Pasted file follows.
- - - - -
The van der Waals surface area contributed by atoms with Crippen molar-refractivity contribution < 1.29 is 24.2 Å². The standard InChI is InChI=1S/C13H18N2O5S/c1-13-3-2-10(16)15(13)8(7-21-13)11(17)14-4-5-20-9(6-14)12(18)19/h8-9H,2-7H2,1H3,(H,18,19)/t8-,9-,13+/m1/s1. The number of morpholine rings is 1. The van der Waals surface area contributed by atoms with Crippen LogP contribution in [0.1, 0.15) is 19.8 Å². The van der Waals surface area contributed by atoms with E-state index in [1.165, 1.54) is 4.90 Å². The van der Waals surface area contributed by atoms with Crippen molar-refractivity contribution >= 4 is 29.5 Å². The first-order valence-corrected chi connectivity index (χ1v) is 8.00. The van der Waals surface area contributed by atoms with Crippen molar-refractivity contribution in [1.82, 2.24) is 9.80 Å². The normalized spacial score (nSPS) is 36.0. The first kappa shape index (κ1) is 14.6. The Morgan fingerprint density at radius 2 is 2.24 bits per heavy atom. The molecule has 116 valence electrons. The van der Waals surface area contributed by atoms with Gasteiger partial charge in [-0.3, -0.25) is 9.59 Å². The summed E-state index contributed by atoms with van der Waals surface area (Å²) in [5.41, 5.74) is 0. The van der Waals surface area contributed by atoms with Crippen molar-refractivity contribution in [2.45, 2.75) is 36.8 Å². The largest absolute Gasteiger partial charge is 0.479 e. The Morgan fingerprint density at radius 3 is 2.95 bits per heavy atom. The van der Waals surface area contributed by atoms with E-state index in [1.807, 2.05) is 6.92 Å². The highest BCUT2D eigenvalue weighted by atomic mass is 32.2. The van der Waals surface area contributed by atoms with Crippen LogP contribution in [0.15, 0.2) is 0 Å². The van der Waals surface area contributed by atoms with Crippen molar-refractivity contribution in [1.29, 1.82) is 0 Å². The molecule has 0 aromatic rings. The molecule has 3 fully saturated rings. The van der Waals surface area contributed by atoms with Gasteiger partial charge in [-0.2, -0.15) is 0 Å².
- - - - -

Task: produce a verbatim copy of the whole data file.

The van der Waals surface area contributed by atoms with Crippen molar-refractivity contribution < 1.29 is 24.2 Å². The standard InChI is InChI=1S/C13H18N2O5S/c1-13-3-2-10(16)15(13)8(7-21-13)11(17)14-4-5-20-9(6-14)12(18)19/h8-9H,2-7H2,1H3,(H,18,19)/t8-,9-,13+/m1/s1. The number of morpholine rings is 1. The van der Waals surface area contributed by atoms with Crippen LogP contribution in [0.1, 0.15) is 19.8 Å². The van der Waals surface area contributed by atoms with E-state index in [1.165, 1.54) is 4.90 Å². The van der Waals surface area contributed by atoms with Crippen molar-refractivity contribution >= 4 is 29.5 Å². The first-order valence-corrected chi connectivity index (χ1v) is 8.00. The van der Waals surface area contributed by atoms with Crippen molar-refractivity contribution in [1.82, 2.24) is 9.80 Å². The normalized spacial score (nSPS) is 36.0. The first kappa shape index (κ1) is 14.6. The Morgan fingerprint density at radius 2 is 2.24 bits per heavy atom. The molecule has 116 valence electrons. The van der Waals surface area contributed by atoms with Gasteiger partial charge in [-0.3, -0.25) is 9.59 Å². The summed E-state index contributed by atoms with van der Waals surface area (Å²) in [5.41, 5.74) is 0. The van der Waals surface area contributed by atoms with Crippen molar-refractivity contribution in [2.45, 2.75) is 36.8 Å². The largest absolute Gasteiger partial charge is 0.479 e. The Morgan fingerprint density at radius 3 is 2.95 bits per heavy atom. The van der Waals surface area contributed by atoms with E-state index in [1.807, 2.05) is 6.92 Å². The highest BCUT2D eigenvalue weighted by atomic mass is 32.2. The van der Waals surface area contributed by atoms with Crippen LogP contribution in [0.15, 0.2) is 0 Å². The van der Waals surface area contributed by atoms with Crippen molar-refractivity contribution in [1.29, 1.82) is 0 Å². The molecule has 0 aromatic rings. The molecule has 3 fully saturated rings. The van der Waals surface area contributed by atoms with Gasteiger partial charge in [-0.2, -0.15) is 0 Å².